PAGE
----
After seeing Oblivion, Tom Cruise’s newest foray into the futuristic sci-fi genre, there is definitely a lot to talk about. Like Andrea Riseborough’s pupils! Read on to see just what Lauren and Zac deem worthy of discussion. [Read more...]
Zac: The Dark Knight Rises supposedly brings us to the end of Christopher Nolan’s Batman trilogy, and the reactions to it have been fairly positive for the most part (Zac’s Review). Still, the latest Batman film leaves a lot to be discussed and Lauren and I have decided to get into spoilers to see what really worked, and what didn’t, for the film.
Lauren: That’s right; feel free to read this in your Batman voice. [Read more...]
B.o.B blew up a couple of years ago because of the power of two tracks; “Nothin’ But You (feat. Bruno Mars),” and “Airplanes (feat. Hayley Williams).” These two songs catapulted the ATL rapper into the pop music stratosphere, creating quite a big tear between hip-hop fans in the process. Some enjoyed him because of his energetic flow and his overwhelming success, while others ignored him as a rapper because of the immediate success and his weird collaborations (who else would put Weezer frontman Rivers Cuomo on a track?). [Read more...]
Red makes DC Comics two for three this year at making fun action pictures come alive from their pages and neither of them included a character anywhere near being their A, or even B, tent pole characters.
R.E.D.’s, Retired Extremely Dangerous, are ex-CIA operatives that are no longer operating in the field but are still dealt with extreme caution as they were the best of the best in their time. Frank Moses is definitely a R.E.D. and as he wrestles with retirement the only connection he has to anyone seems to be his pension agent, Sarah. Frank has developed a thing for her though and he is tearing up his checks and reporting them lost for the opportunity of talking to her over and over again. It’s when an attempt to take out Frank puts himself and his hopeful lady friend into danger that our story really kicks in.
Clint Eastwood’s latest is an unoriginal and uninspired affair, that while holding a fine performance from Morgan Freeman and some rewarding moments, is too flawed in too many areas to really excel.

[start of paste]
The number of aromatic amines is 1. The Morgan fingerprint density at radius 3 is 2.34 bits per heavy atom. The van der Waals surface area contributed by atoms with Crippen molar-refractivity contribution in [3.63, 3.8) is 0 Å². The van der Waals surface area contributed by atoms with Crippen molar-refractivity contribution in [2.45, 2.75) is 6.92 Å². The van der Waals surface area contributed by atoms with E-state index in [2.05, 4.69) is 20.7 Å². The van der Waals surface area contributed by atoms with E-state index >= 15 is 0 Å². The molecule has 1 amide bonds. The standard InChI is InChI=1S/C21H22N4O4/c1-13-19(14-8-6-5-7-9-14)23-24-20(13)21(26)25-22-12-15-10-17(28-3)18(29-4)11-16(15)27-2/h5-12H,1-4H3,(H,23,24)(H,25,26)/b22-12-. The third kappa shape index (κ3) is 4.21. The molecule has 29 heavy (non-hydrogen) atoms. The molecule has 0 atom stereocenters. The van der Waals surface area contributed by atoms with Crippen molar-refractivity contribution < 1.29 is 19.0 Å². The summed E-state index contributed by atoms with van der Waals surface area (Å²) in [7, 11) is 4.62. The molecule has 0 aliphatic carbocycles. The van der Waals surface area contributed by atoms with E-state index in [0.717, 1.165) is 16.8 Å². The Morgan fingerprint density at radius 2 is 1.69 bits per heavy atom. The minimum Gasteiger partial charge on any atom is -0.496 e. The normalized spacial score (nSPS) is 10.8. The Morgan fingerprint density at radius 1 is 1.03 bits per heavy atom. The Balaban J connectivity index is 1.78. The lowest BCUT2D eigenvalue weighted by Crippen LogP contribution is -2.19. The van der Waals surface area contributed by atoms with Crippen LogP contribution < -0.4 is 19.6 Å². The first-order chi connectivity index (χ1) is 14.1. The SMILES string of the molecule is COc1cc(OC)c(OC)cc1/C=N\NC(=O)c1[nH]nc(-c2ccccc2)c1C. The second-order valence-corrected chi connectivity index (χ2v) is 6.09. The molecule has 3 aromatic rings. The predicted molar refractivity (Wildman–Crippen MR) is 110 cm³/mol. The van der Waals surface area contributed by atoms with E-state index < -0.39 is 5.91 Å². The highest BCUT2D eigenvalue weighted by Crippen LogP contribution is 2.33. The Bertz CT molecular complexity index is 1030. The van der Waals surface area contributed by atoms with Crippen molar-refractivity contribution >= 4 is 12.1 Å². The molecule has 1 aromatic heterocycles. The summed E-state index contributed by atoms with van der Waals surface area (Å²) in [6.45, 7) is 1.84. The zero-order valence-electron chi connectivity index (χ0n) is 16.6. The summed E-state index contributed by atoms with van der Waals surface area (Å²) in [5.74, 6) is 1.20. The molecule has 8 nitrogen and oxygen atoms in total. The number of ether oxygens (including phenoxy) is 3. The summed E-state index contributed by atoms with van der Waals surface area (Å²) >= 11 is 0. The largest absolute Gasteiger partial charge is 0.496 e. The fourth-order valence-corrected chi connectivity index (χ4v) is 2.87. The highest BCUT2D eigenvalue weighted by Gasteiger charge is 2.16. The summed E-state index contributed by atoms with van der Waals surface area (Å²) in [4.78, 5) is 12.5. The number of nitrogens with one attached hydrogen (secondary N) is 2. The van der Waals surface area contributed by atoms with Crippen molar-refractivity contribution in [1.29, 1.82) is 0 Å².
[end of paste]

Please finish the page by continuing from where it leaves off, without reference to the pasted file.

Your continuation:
The story revolves around the work of Nelson Mandela from the end of South Africa’s apartheid and through the first year or so of his presidency of the country. More specifically his work with the national rugby team, the Springboks, as a way to bring blacks and whites together to bond while trying to put years of oppression behind them between the once white controlled minority government in the predominantly black country.
As the native population finally achieves an equal status in the country, they instantly want to change things to their tradition and ridding themselves of any British ties. Mandela knows this is not possible if they are to succeed, and his strategizing and posturing to keep the peace and bring people closer together rather than father a part are the highlights of the film. These actions are even more powerful as this story and this man are real, making the work he does truly remarkable and inspiring. Morgan Freeman and most of his work and scenes in the film are what makes the film viable and one of the only real reasons to see this film; luckily he is in a lot of the picture. [Read more...]
Christopher Nolan reboots and revitalizes a dying franchise that takes the source material seriously and creates one of the better comic book origin films to date.
Christian Bale stars as Bruce Wayne who has purposefully got himself thrown into prison and entered a life of crime to train and learn how to get back at evil and strike fear into their hearts. While in prison he is approached by Henri Ducard (Liam Nesson) speaking on the behalf of Ra’s al Ghul (Ken Watanabe), who leads an organization called the League of Shadows who wishes to, rid the world of the scum of the earth. The league trains Wayne into a skilled master of fighting, stealth, and combat tactics, before having to pass the final test of executing a proven criminal. Refusing to kill the man, Wayne is forced to defend himself, kills Ra’s al Ghul, and destroys the league’s hide out along with many of it’s members; with Wayne saving Henri Ducard before it’s all said and done, yet has to leave him behind.